Barbieri D, et al. Detection of HPV16 African variants and quantitative analysis of viral DNA methylation in oropharyngeal squamous cell carcinomas. J Clin Virol. 2014;60(3):243–9.CrossRefPubMedGoogle Scholar
  64. 64.
    Betiol JC, et al. Prevalence of human papillomavirus types and variants and p16(INK4a) expression in head and neck squamous cells carcinomas in Sao Paulo, Brazil. Infect Agent Cancer. 2016;11:20.CrossRefPubMedPubMedCentralGoogle Scholar
  65. 65.
    Blakaj, D.G., M.; Chen, Z.; Smith, R.; Prystowsky, M.; Burk, R.; Schlecht, N.; Guha, C.; Kalnicki, S. Characterization of Human Papillomavirus 16 Variants in Head-and-Neck Squamous Cell Carcinoma Patients. ELSEVIER SCIENCE INC, 360 PARK AVE SOUTH, NEW YORK, NY 10010–1710 USA.Google Scholar
  66. 66.
    Du J, et al. Human papillomavirus (HPV) 16 E6 variants in tonsillar cancer in comparison to those in cervical cancer in Stockholm, Sweden. PLoS One. 2012;7(4):e36239.CrossRefPubMedPubMedCentralGoogle Scholar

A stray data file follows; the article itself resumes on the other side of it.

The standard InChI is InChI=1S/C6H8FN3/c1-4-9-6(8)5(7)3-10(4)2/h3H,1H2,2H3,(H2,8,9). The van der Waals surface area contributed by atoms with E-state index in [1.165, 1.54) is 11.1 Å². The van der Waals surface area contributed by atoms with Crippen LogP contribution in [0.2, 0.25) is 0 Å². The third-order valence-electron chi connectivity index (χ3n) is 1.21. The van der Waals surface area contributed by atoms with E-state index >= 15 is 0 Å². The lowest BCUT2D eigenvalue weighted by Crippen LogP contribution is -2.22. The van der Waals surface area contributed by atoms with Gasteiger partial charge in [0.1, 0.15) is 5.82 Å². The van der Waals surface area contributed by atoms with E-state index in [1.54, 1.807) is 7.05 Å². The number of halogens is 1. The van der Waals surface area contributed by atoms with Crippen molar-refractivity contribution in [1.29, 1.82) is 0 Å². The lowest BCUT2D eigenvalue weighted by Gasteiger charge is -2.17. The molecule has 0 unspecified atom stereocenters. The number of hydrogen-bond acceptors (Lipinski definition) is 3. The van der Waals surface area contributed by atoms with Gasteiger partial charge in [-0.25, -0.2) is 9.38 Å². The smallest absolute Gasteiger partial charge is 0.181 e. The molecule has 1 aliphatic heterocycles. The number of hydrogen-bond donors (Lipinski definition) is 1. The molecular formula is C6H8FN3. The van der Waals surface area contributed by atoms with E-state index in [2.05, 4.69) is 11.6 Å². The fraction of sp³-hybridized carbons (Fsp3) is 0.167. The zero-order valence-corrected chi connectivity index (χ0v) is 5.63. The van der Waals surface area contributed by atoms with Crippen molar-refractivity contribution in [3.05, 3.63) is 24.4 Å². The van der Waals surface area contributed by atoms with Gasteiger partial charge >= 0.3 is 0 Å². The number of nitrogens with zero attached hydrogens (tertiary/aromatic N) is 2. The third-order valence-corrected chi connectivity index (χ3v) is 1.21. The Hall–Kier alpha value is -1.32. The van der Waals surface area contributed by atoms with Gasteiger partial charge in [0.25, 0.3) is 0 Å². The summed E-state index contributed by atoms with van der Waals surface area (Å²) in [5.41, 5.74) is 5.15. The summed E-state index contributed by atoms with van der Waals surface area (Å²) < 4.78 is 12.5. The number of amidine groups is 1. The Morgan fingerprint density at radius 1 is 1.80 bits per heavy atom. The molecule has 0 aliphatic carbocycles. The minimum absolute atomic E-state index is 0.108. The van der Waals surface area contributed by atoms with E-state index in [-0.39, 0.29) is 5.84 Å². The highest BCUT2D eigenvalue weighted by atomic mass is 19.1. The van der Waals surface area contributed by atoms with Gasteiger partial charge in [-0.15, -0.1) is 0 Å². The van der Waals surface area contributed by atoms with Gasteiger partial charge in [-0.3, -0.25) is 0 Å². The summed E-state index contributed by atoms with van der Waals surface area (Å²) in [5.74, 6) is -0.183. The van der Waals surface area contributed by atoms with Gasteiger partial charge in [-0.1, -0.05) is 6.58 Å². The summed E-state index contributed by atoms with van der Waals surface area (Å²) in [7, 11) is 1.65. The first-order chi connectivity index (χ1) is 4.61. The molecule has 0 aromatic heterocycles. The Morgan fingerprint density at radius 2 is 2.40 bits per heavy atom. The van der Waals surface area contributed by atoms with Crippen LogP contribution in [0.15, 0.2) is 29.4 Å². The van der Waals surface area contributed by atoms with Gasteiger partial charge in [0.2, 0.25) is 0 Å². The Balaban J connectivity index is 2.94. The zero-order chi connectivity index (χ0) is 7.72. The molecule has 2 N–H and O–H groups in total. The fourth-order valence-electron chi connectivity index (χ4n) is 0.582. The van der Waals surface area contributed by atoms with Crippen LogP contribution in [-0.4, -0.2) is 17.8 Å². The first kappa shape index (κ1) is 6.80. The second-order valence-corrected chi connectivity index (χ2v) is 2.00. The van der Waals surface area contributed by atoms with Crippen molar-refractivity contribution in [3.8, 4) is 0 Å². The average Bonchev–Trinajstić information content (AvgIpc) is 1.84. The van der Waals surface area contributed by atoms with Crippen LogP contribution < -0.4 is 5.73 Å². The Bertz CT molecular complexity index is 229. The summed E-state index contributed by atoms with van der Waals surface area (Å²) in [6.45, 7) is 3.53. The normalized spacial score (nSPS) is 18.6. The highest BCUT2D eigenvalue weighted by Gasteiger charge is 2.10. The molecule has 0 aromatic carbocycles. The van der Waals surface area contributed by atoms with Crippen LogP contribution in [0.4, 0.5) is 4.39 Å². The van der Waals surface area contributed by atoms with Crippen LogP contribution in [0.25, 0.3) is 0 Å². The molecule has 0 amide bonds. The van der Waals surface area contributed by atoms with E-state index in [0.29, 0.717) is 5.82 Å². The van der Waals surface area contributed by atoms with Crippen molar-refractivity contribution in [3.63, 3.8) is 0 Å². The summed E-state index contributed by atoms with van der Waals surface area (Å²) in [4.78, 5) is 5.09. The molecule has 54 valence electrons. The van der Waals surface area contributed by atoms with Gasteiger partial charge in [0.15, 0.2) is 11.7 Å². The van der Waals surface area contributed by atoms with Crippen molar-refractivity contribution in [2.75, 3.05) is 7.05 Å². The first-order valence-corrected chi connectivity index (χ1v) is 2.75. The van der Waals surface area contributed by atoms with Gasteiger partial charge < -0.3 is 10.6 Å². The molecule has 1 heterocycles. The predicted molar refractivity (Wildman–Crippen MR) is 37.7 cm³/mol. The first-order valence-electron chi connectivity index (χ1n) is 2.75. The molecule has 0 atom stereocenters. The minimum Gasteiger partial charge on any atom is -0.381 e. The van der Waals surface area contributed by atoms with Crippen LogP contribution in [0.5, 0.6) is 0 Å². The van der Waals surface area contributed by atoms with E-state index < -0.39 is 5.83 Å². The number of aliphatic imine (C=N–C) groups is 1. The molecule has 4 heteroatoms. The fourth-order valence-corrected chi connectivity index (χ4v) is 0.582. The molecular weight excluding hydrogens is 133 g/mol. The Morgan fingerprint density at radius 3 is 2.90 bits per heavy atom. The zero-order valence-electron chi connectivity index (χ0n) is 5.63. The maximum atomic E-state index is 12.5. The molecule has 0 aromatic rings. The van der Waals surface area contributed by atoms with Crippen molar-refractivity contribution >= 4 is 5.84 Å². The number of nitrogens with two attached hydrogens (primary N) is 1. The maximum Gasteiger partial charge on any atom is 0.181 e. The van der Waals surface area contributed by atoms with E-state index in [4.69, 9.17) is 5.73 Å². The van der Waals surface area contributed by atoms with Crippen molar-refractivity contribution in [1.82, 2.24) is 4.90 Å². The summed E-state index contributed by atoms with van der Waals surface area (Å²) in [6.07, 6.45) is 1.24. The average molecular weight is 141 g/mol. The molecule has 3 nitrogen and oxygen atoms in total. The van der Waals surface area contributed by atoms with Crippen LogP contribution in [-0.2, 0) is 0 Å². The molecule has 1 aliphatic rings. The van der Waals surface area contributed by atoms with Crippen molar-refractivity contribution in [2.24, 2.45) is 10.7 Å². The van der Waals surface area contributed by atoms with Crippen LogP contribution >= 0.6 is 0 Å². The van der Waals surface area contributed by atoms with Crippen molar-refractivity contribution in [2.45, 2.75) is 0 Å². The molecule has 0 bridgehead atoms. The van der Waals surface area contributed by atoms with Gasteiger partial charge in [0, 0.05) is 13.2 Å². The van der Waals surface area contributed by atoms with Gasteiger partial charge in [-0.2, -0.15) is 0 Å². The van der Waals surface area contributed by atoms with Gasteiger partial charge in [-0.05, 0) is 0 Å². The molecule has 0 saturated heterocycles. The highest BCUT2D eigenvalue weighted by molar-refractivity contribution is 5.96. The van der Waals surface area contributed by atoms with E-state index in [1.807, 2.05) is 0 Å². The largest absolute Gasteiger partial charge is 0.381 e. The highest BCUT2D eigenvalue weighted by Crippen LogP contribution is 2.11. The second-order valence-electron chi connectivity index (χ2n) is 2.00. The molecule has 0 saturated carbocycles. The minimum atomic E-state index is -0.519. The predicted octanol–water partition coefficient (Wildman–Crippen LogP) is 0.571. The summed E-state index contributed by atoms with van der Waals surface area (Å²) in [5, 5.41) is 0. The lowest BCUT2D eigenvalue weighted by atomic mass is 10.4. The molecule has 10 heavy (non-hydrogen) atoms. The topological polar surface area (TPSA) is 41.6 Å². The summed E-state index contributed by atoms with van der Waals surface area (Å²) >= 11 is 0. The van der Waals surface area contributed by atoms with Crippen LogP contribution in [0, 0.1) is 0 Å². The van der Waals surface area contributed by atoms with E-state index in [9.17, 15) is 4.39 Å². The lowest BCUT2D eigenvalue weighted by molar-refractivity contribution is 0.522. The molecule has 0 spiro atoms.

67. 67.
    Gillison ML, et al. Evidence for a causal association between human papillomavirus and a subset of head and neck cancers. J Natl Cancer Inst. 2000;92(9):709–20.CrossRefPubMedGoogle Scholar
  68. 68.
    Boscolo-Rizzo P, et al. HPV-16 E6 L83V variant in squamous cell carcinomas of the upper aerodigestive tract. J Cancer Res Clin Oncol. 2009;135(4):559–66.CrossRefPubMedGoogle Scholar
  69. 69.
    Hassani S, et al. Molecular pathogenesis of human papillomavirus type 16 in tonsillar squamous cell carcinoma. Anticancer Res. 2015;35(12):6633–8.PubMedGoogle Scholar
  70. 70.
    Hoffmann M, et al. Human papillomavirus type 16 E6 and E7 genotypes in head-and-neck carcinomas. Oral Oncol. 2004;40(5):520–4.CrossRefPubMedGoogle Scholar
  71. 71.
    Castillo A, et al. Human papillomavirus in upper digestive tract tumors from three countries. World J Gastroenterol. 2011;17(48):5295–304.CrossRefPubMedPubMedCentralGoogle Scholar
  72. 72.
    Zehbe I, et al. Rare human papillomavirus 16 E6 variants reveal significant oncogenic potential. Mol Cancer. 2011;10:77.CrossRefPubMedPubMedCentralGoogle Scholar
  73. 73.
    Berman TA, Schiller JT. Human papillomavirus in cervical cancer and oropharyngeal cancer: one cause, two diseases. Cancer. 2017;123(12):2219–29.CrossRefPubMedGoogle Scholar
  74. 74.